Texas medical schools accused of bias against white, Asian men
It is the latest challenge to affirmative action policies that are commonly used by US schools to boost enrollment of black, Hispanic and female students.
Representational image (iStock)
A lawsuit filed Tuesday (10) accuses six state-run medical schools in Texas of violating federal anti-discrimination laws by giving preferences to female and non-Asian minority applicants.
The lawsuit by George Stewart, a white man who was denied admission to the schools, is the latest challenge to affirmative action policies that are commonly used by US schools to boost enrollment of black, Hispanic and female students.
The US Supreme Court’s conservative majority in October seemed skeptical of the legality of race-conscious admissions policies in cases involving Harvard University and the University of North Carolina.
The University of Texas and Texas Tech University, which operate the schools named in the new lawsuit, did not immediately respond to requests for comment.
Stewart’s lawsuit in Lubbock, Texas, federal court was filed by conservative group America First Legal (AFL) and Jonathan Mitchell, a former Texas solicitor general who represents various conservative causes. AFL was formed by Stephen Miller, who was a top aide to Republican former President Donald Trump.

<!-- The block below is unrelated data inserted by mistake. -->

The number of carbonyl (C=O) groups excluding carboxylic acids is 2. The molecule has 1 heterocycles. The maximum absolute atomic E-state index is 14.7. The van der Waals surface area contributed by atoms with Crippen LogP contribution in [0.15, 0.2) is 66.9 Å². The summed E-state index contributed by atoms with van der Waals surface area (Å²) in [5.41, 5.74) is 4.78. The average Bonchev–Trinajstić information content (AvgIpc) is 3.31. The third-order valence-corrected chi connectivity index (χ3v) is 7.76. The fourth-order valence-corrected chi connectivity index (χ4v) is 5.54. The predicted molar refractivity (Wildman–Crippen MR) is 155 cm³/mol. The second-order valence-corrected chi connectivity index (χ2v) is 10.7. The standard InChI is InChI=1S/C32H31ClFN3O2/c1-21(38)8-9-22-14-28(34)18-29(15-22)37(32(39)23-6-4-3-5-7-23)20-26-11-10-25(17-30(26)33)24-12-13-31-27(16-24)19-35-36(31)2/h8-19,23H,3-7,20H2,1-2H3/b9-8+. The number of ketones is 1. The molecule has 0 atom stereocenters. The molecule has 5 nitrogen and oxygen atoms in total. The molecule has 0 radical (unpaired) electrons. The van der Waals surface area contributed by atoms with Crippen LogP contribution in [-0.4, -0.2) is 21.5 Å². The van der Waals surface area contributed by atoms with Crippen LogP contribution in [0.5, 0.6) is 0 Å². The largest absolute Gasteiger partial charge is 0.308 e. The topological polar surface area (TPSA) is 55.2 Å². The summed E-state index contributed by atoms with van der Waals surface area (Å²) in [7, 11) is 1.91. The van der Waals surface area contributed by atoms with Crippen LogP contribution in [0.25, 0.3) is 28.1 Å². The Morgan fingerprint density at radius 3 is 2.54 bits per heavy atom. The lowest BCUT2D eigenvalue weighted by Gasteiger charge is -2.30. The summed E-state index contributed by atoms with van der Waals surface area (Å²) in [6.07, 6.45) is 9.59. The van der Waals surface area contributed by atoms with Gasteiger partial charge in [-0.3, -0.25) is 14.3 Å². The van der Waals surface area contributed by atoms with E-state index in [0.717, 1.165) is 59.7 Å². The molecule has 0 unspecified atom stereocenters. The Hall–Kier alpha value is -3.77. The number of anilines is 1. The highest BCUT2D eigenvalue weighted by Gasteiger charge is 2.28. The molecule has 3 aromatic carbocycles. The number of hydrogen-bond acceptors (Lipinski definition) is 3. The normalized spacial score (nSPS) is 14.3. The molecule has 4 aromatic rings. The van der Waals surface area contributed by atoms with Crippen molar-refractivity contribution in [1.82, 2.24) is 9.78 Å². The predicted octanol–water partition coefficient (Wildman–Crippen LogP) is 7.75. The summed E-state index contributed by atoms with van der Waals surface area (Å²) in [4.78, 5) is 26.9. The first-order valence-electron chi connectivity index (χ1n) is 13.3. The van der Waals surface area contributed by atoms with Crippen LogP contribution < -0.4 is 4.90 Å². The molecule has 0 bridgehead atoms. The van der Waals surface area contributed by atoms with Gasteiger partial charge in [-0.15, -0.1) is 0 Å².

According to the lawsuit, Stewart in 2021 obtained enrollment data for the six schools after he was denied admission.
Stewart alleged that the data revealed that Black, Hispanic and female students at the schools had significantly lower grade-point averages or test scores than white, Asian and male students. Stewart said in the complaint that the data showed that the schools gave preferences to female and non-Asian minority applicants.
Stewart accused the schools of violating federal laws prohibiting race and sex discrimination in federally funded educational programs.
AFL in September filed a lawsuit accusing Texas A&M University of violating the same laws by adopting policies designed to diversify its faculty, such as setting aside funds to supplement the salaries of minority faculty members. The school has denied wrongdoing.
US Supreme Court conservatives lean against race-conscious student admissions